If the goal of reading literature was simply to be "well read," we'd only offer one curriculum choice and it'd be some speed reading course guaranteed on television. We might carry SparkNotes, too, and then you'd be way ahead.
Unfortunately, it's not that easy. Really reading a book takes effort, and it's a skill that must be taught and developed; the rare child who can navigate Dante's Divine Comedy successfully and without help is one technically known as a Genius—while that may describe your kiddo, we'd encourage you not to bank on it.
What if you (the parent) have never learned to read that way? That describes a lot of us, but there's no reason to worry. An increasing number of resources and curricula are being developed with precisely this difficulty in mind, and either teach the child directly, or teach the parent to instruct the child (often while learning the material themself).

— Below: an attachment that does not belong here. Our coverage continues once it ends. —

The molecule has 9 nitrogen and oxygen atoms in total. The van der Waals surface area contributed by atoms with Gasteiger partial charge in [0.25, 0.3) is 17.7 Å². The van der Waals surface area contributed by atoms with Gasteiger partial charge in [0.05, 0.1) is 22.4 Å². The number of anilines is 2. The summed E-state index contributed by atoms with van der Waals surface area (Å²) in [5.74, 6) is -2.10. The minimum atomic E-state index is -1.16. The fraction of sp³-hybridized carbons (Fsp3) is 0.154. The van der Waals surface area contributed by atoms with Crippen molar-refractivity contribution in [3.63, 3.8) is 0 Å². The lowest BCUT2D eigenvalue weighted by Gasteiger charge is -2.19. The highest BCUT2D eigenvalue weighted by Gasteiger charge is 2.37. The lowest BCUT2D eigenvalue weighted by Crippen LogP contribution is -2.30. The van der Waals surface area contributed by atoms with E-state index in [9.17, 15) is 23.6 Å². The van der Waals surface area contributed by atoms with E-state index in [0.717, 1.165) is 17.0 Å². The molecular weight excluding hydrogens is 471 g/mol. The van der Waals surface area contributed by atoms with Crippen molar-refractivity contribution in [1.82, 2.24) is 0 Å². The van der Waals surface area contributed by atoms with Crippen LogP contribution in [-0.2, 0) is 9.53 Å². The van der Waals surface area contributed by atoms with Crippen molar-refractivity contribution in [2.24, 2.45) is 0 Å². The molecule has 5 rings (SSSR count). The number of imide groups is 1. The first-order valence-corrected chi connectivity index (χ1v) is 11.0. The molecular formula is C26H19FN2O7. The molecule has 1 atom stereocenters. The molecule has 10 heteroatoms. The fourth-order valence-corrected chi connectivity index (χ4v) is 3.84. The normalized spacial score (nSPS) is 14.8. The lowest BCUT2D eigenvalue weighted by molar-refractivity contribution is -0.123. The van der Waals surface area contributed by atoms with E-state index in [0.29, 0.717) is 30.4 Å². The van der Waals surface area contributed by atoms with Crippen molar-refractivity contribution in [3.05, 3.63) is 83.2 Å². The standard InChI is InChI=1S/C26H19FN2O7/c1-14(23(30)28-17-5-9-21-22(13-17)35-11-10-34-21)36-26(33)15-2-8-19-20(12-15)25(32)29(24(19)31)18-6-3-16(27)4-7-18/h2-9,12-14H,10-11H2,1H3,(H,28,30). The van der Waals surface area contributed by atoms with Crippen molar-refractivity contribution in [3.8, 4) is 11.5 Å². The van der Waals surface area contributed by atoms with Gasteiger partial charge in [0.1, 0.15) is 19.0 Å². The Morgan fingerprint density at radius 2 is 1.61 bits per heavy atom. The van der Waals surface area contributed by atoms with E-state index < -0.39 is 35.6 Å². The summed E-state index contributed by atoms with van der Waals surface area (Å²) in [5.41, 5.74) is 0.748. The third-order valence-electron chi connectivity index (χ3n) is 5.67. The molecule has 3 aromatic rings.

Our favorite is Teaching the Classics, a course uncovering the mysteries of literary analysis for kindergartners, high school students, parents, grandparents, etc. Adam and Missy Andrews take parents through the basics of plot and character, identifying the work's theme, understanding the cultural and philosophical background of the author, worldview considerations, and more, demonstrating the depth a work can have and what readers need to know to get the most out of it.
This is the approach we favor—joining parents and children together in the learning process, and guiding both toward an ability to integrate knowledge and collate information rather than simply gathering facts. Knowledge without wisdom is useless, and accepting the challenge literature offers (to engage a text that uses poetic language rather than straightforward statements which can be proved or disproved, and try to make sense of it) is a step toward the application of truths acquired.